Despite its brisk pace, BAND OF GOLD shines an important light on the realities of poverty, domestic abuse and the sex industry
25 years after it was first broadcast on ITV, multi-award-winning crime drama BAND OF GOLD makes its world premiere on the stage.
Inspired by research into the lives and experiences of sex workers on the streets of Leeds and Bradford, BAND OF GOLD tells the story of four women – Carol, Rose, Anita and Gina – as they battle to survive while working in a notorious red-light district.
Those familiar with the TV series – which ran for three series in the mid-Nineties and captivated over 15 million viewers each week – will recognise similarities in the storyline, the two-hour stage show following a rough plot of the first series.
Moving at a brisk pace, Mellor successfully keeps the tension high, Janet Bird’s simple yet effective movable set transporting the action in televisual style as we jump from the Lane to the character’s homes and the local pub with swiftness and ease.
The appeal of this show undoubtedly lies in its strong cast, Gaynor Faye as hard-edged Rose and Emma Osman as headstrong Carol particularly standing out for their strong, believable performances. Laurie Brett and Sacha Parkinson are equally excellent as Anita and young mum Gina respectively.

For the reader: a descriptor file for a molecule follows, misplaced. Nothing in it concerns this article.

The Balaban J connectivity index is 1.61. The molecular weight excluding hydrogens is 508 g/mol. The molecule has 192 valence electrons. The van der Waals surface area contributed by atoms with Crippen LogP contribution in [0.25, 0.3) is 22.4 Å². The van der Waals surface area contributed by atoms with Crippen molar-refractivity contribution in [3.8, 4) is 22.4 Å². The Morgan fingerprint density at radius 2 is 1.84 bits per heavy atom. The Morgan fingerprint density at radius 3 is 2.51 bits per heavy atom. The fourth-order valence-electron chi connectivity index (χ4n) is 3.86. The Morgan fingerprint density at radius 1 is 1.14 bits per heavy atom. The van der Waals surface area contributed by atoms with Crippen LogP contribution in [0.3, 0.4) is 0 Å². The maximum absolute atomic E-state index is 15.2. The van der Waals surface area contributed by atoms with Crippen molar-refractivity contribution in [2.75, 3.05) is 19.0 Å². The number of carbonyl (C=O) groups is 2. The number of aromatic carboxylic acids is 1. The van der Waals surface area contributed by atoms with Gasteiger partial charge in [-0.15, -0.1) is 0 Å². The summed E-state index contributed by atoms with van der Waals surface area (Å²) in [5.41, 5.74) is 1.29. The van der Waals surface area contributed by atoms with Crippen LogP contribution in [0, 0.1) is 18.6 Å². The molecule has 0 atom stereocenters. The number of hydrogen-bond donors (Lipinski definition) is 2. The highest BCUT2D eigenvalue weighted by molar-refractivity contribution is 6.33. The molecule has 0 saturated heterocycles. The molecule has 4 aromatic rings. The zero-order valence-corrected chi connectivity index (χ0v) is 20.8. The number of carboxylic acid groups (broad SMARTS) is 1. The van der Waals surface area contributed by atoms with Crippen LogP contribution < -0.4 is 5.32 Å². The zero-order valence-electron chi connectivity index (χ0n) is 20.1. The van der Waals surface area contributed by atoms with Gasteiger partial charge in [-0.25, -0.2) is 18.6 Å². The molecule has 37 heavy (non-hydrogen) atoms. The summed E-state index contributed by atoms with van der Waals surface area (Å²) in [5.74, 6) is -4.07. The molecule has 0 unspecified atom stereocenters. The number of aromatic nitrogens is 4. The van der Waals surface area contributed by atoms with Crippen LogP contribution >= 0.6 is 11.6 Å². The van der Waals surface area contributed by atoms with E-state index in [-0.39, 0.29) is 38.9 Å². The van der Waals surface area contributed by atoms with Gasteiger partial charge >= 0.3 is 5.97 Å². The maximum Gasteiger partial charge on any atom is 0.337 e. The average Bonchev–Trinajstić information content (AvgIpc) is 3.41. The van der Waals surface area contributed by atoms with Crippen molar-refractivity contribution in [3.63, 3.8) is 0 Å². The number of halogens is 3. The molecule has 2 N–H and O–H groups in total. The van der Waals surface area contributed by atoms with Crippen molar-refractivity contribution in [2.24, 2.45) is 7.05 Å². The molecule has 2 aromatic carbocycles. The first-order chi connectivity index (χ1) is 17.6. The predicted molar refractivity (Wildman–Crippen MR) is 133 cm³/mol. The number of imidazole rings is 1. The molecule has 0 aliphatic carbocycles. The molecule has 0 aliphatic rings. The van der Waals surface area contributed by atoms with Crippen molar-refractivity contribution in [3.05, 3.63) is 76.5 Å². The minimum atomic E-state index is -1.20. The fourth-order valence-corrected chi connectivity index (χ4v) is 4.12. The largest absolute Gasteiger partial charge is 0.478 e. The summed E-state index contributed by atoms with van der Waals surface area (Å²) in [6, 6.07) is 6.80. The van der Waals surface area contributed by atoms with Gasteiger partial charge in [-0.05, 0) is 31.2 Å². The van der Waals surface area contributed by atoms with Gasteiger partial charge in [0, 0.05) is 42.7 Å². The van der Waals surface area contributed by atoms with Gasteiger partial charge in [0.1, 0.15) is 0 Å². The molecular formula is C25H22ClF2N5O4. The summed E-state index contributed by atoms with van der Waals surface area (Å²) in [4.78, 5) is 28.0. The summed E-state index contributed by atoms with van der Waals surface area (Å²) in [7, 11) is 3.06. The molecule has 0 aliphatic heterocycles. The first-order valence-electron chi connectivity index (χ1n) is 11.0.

Shame then that the rapid pace leaves little room for character development. The men – Kieron Richardson (Steve), Shayne Ward (Inspector Newall) and Andrew Dunn (Ian Barraclough) – all deliver strong performances but are somewhat underused, appearing on stage for a mere matter of minutes with Ward’s Newall only cropping up in the second act.
Some major plot points also happen so quickly that it’s hard to connect fully with them. The finale is a prime example of this, the last-scene confession from the unmasked villain tying loose ends up so quickly that the audience barely has time for the reveal to sink in.
That said, if you’re a fan of Mellor’s previous work, there’s plenty to enjoy here, BAND OF GOLD’s strong female characters, sharp wit and colourful dialogue giving an authentic, living voice to the women of the lane.
This is also an empowering piece which shines an important light on the realities of poverty, domestic abuse and the sex industry.
Donna is the Founder and Editor of Frankly, My Dear UK. By day, she works as a digital marketing specialist, by night she reviews film, theatre and music for a wide range of publications including WhatsonStage and The Reviews Hub. Loves Formula 1, prosecco and life.